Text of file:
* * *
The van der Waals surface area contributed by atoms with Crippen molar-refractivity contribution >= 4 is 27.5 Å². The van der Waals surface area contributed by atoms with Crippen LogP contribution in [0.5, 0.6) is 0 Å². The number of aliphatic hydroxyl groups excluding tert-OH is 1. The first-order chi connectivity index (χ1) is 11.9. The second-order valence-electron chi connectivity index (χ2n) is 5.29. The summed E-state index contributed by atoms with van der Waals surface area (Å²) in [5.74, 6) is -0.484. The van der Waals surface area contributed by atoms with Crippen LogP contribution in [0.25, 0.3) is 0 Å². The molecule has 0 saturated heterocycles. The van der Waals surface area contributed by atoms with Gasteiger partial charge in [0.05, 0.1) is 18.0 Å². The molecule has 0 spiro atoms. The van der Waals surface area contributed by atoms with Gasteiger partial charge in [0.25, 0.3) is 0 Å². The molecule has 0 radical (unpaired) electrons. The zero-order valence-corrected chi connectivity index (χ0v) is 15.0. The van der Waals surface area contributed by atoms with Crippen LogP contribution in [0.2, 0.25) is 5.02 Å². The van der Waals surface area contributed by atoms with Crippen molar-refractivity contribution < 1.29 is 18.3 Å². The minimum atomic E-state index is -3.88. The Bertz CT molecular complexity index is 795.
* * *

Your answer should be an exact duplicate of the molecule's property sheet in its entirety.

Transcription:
The van der Waals surface area contributed by atoms with Crippen molar-refractivity contribution >= 4 is 27.5 Å². The van der Waals surface area contributed by atoms with Crippen LogP contribution in [0.5, 0.6) is 0 Å². The number of aliphatic hydroxyl groups excluding tert-OH is 1. The first-order chi connectivity index (χ1) is 11.9. The second-order valence-electron chi connectivity index (χ2n) is 5.29. The summed E-state index contributed by atoms with van der Waals surface area (Å²) in [5.74, 6) is -0.484. The van der Waals surface area contributed by atoms with Crippen LogP contribution in [0.25, 0.3) is 0 Å². The molecule has 0 saturated heterocycles. The van der Waals surface area contributed by atoms with Gasteiger partial charge in [0.05, 0.1) is 18.0 Å². The molecule has 0 spiro atoms. The van der Waals surface area contributed by atoms with Gasteiger partial charge in [0.25, 0.3) is 0 Å². The molecule has 0 radical (unpaired) electrons. The zero-order valence-corrected chi connectivity index (χ0v) is 15.0. The van der Waals surface area contributed by atoms with Crippen LogP contribution in [0.2, 0.25) is 5.02 Å². The van der Waals surface area contributed by atoms with Crippen molar-refractivity contribution < 1.29 is 18.3 Å². The minimum atomic E-state index is -3.88. The Bertz CT molecular complexity index is 795.